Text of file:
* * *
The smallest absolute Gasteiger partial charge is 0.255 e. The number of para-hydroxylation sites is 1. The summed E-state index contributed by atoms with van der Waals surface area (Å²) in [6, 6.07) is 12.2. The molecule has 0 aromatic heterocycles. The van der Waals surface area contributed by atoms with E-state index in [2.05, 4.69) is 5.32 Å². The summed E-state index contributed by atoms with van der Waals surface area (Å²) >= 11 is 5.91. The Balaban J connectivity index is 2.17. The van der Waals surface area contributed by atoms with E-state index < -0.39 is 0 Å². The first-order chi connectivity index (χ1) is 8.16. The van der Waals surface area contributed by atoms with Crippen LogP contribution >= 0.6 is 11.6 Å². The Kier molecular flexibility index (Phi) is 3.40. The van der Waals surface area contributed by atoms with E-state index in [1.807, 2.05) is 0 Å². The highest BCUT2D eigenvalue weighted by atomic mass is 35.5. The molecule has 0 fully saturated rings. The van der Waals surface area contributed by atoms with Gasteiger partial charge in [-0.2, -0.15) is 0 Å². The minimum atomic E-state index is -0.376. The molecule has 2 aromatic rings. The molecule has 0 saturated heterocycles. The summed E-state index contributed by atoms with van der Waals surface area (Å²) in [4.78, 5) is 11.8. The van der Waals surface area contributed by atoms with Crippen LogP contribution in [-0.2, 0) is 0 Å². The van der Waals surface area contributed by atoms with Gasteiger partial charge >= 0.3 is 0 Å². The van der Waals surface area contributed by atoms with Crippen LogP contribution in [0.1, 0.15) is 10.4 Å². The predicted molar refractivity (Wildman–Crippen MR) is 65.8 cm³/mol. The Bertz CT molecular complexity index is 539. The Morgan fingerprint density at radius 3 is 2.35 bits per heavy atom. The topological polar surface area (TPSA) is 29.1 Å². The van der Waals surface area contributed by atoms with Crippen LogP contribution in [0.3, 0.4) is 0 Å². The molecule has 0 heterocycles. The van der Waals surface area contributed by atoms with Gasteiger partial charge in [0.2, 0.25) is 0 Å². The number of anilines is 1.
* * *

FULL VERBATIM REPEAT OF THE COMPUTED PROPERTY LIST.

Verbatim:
The smallest absolute Gasteiger partial charge is 0.255 e. The number of para-hydroxylation sites is 1. The summed E-state index contributed by atoms with van der Waals surface area (Å²) in [6, 6.07) is 12.2. The molecule has 0 aromatic heterocycles. The van der Waals surface area contributed by atoms with E-state index in [2.05, 4.69) is 5.32 Å². The summed E-state index contributed by atoms with van der Waals surface area (Å²) >= 11 is 5.91. The Balaban J connectivity index is 2.17. The van der Waals surface area contributed by atoms with E-state index < -0.39 is 0 Å². The first-order chi connectivity index (χ1) is 8.16. The van der Waals surface area contributed by atoms with Crippen LogP contribution >= 0.6 is 11.6 Å². The Kier molecular flexibility index (Phi) is 3.40. The van der Waals surface area contributed by atoms with E-state index in [1.807, 2.05) is 0 Å². The highest BCUT2D eigenvalue weighted by atomic mass is 35.5. The molecule has 0 fully saturated rings. The van der Waals surface area contributed by atoms with Gasteiger partial charge in [-0.2, -0.15) is 0 Å². The minimum atomic E-state index is -0.376. The molecule has 2 aromatic rings. The molecule has 0 saturated heterocycles. The summed E-state index contributed by atoms with van der Waals surface area (Å²) in [4.78, 5) is 11.8. The van der Waals surface area contributed by atoms with Crippen LogP contribution in [-0.2, 0) is 0 Å². The van der Waals surface area contributed by atoms with Gasteiger partial charge >= 0.3 is 0 Å². The van der Waals surface area contributed by atoms with Crippen LogP contribution in [0.1, 0.15) is 10.4 Å². The predicted molar refractivity (Wildman–Crippen MR) is 65.8 cm³/mol. The Bertz CT molecular complexity index is 539. The Morgan fingerprint density at radius 3 is 2.35 bits per heavy atom. The topological polar surface area (TPSA) is 29.1 Å². The van der Waals surface area contributed by atoms with Crippen LogP contribution in [0.3, 0.4) is 0 Å². The molecule has 0 heterocycles. The van der Waals surface area contributed by atoms with Gasteiger partial charge in [0.2, 0.25) is 0 Å². The number of anilines is 1.